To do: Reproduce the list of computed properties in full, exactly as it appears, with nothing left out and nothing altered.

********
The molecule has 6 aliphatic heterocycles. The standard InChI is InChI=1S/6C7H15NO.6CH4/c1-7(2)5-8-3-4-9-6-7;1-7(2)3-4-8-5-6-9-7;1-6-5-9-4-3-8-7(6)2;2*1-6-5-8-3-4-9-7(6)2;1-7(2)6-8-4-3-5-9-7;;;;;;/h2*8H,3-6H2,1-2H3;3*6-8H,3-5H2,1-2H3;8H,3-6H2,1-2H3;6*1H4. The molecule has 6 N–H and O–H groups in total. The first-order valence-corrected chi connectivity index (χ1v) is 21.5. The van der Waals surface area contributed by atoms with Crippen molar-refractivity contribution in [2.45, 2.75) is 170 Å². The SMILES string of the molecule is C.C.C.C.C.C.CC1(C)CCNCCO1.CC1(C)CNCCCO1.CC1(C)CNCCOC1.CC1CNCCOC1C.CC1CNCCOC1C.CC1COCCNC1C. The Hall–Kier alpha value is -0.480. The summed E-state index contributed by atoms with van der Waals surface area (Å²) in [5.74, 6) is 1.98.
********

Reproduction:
The molecule has 6 aliphatic heterocycles. The standard InChI is InChI=1S/6C7H15NO.6CH4/c1-7(2)5-8-3-4-9-6-7;1-7(2)3-4-8-5-6-9-7;1-6-5-9-4-3-8-7(6)2;2*1-6-5-8-3-4-9-7(6)2;1-7(2)6-8-4-3-5-9-7;;;;;;/h2*8H,3-6H2,1-2H3;3*6-8H,3-5H2,1-2H3;8H,3-6H2,1-2H3;6*1H4. The molecule has 6 N–H and O–H groups in total. The first-order valence-corrected chi connectivity index (χ1v) is 21.5. The van der Waals surface area contributed by atoms with Crippen molar-refractivity contribution in [2.45, 2.75) is 170 Å². The SMILES string of the molecule is C.C.C.C.C.C.CC1(C)CCNCCO1.CC1(C)CNCCCO1.CC1(C)CNCCOC1.CC1CNCCOC1C.CC1CNCCOC1C.CC1COCCNC1C. The Hall–Kier alpha value is -0.480. The summed E-state index contributed by atoms with van der Waals surface area (Å²) in [5.74, 6) is 1.98.